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An article on Daily Dot which lists a number of reasons why Switzerland should be deemed as the nation for storing all of your data. The article reads: As United States and European Union regulators debate a sweeping new data-privacy agreement, Switzerland is presenting itself as a viable neutral location for storing the world's data thanks to strict privacy laws and ideal infrastructure. The Swiss constitution guarantees data privacy under Article 13. The country's laws protecting privacy are similar to those enacted by the E.U. Swiss data protections are also, in some cases, much stricter than those of the E.U., according to Nicola Benz, attorney at Swiss law firm Froriep. And since Switzerland is not part of the E.U., data stored there remains outside the reach of the union's authorities. [...] The country's tight privacy laws could make the small nation more attractive to privacy-focused start-ups. And it already has that momentum. After the former NSA contractor Edward Snowden 2013 revelations about the National Security Agency's secret surveillance activities, Switzerland witnessed something of a boom in its data-center business. Phil Zimmermann, creator of the popular PGP encryption protocol and founder of Silent Circle, even left the U.S. for Switzerland last year, citing the overreach of American authorities. Andy Yen, CEO of Swiss-based encrypted email service Protonmail, said that the country has robust processes in how it carries out data requests from authorities. Data requests have to go through a court like in most countries, said Yen, but "the person that's having their data requested needs to be notified eventually about the request happening and there's an opportunity to fight it in an open court. This is quite different than the U.S., where things can go through a so-called FISA court."
Court Troubled By Surveillance Excesses At FBI, NSA
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In a just-released court opinion, a federal court judge overseeing government surveillance programs said he was "extremely concerned" about a series of incidents in which the Federal Bureau of Investigation and National Security Agency deviated from court-approved limits on their snooping activities. Foreign Intelligence Surveillance Court Judge Thomas Hogan sharply criticized the two agencies over the episodes, referred to by intelligence gatherers as "compliance incidents." He also raised concerns that the government had taken years to bring the NSA-related issues to the court's attention and he said that delay might have run afoul of the government's duty of candor to the court. Yesterday, the Electronic Frontier Foundation (EFF) has filed a lawsuit against the Department of Justice to reveal whether or not they ever forced a company to provide technical surveillance assistance in the Foreign Intelligence Surveillance Court.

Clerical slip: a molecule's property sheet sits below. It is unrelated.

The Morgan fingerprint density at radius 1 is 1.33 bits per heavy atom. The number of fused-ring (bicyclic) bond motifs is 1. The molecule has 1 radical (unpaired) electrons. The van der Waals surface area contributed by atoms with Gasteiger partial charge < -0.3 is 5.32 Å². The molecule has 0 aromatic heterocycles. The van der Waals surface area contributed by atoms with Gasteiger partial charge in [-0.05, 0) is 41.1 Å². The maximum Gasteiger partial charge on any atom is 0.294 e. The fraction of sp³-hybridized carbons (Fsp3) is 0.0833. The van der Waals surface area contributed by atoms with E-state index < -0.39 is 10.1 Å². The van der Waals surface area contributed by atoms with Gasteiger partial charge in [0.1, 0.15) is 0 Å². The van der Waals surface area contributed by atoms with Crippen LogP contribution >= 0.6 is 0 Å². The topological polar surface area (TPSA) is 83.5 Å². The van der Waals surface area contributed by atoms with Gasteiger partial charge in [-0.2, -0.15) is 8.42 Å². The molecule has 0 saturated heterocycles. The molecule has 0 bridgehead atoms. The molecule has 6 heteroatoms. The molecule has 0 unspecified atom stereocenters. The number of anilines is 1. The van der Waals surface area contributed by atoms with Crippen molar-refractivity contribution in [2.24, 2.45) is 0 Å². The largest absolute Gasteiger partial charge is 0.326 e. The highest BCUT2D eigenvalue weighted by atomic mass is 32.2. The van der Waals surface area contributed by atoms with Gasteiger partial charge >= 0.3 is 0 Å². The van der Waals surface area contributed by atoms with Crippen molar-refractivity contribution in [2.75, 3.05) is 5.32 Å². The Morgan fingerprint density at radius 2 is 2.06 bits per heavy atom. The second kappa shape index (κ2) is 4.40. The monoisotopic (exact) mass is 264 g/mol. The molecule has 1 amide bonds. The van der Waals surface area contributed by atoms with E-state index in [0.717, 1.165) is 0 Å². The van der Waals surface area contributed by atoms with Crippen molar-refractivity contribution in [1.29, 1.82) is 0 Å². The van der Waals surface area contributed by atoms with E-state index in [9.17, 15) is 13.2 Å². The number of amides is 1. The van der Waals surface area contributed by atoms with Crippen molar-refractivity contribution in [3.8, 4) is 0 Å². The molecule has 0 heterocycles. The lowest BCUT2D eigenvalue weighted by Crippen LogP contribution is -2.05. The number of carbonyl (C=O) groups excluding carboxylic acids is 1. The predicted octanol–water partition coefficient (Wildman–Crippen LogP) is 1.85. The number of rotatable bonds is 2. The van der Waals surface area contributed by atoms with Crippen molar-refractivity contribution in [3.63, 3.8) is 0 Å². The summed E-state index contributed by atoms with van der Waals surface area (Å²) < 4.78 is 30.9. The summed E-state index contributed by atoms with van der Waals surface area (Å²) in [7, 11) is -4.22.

Warmest March In Global Recordkeeping
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March 2016 was by far the planet's warmest March since record keeping began in 1880. In the NOAA database, March 2016 came in a full 1.22C (2.20F) warmer than the 20th-century average for March, as well as 0.32C (0.58F) above the previous record for March, set in 2010. This is a huge margin for breaking a monthly global temperature record, as they are typically broken by just a few hundredths of a degree. Global satellite-measured temperatures also found this March to be the warmest -- the sixth consecutive monthly record in the UAH satellite data set. Gavin Schmidt, the NASA Goddard Institute for Space Studies has estimated that 2016 already has over a 99% chance of being the hottest year on record, based on the first three months alone.
Netflix Has Twice As Many US Subscribers As Comcast
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You want to hear a staggering statistic? Netflix has more than twice as many U.S. subscribers as Comcast. Netflix USA writes, "According to [Comcast's] Q4 report, Comcast ended 2015 with 22,347,000 video subscribers. Netflix's own shareholder report listed their U.S. membership base at 44,740,000 strong. That's 100.2% more than Comcast -- a staggering statistic." It's impressive to see how quick the Netflix subscriber base has grown just in the past five years from around 20 million subscribers to nearly 45 million subscribers. What's also interesting to reflect on is the two different business models. Netflix USA writes, "Netflix makes its money off of a lot of subscribers paying about $10 a month each, while Comcast charges far fewer customers far more."
Obama Urges Opening Cable TV Boxes To Competition
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President Obama is publicly supporting the FCC's proposal to help viewers buy cable boxes to spur competition and help subscribers save money. Basically, the proposal would require TV channels to sell their content to third-party groups, like Google and others who would sell their own devices. The president's backing of the FCC proposal is part of a broader White House initiative to spur competition. In a Yahoo News interview, Obama compared the cable box issue to earlier moves by the government to open up the telephone system in the 1980's. Obama said, "Across the board, if we have more players who can potentially participate, fewer barriers to entry, the rules aren't rigged, then you get more people trying to get your business and you get better products at cheaper prices."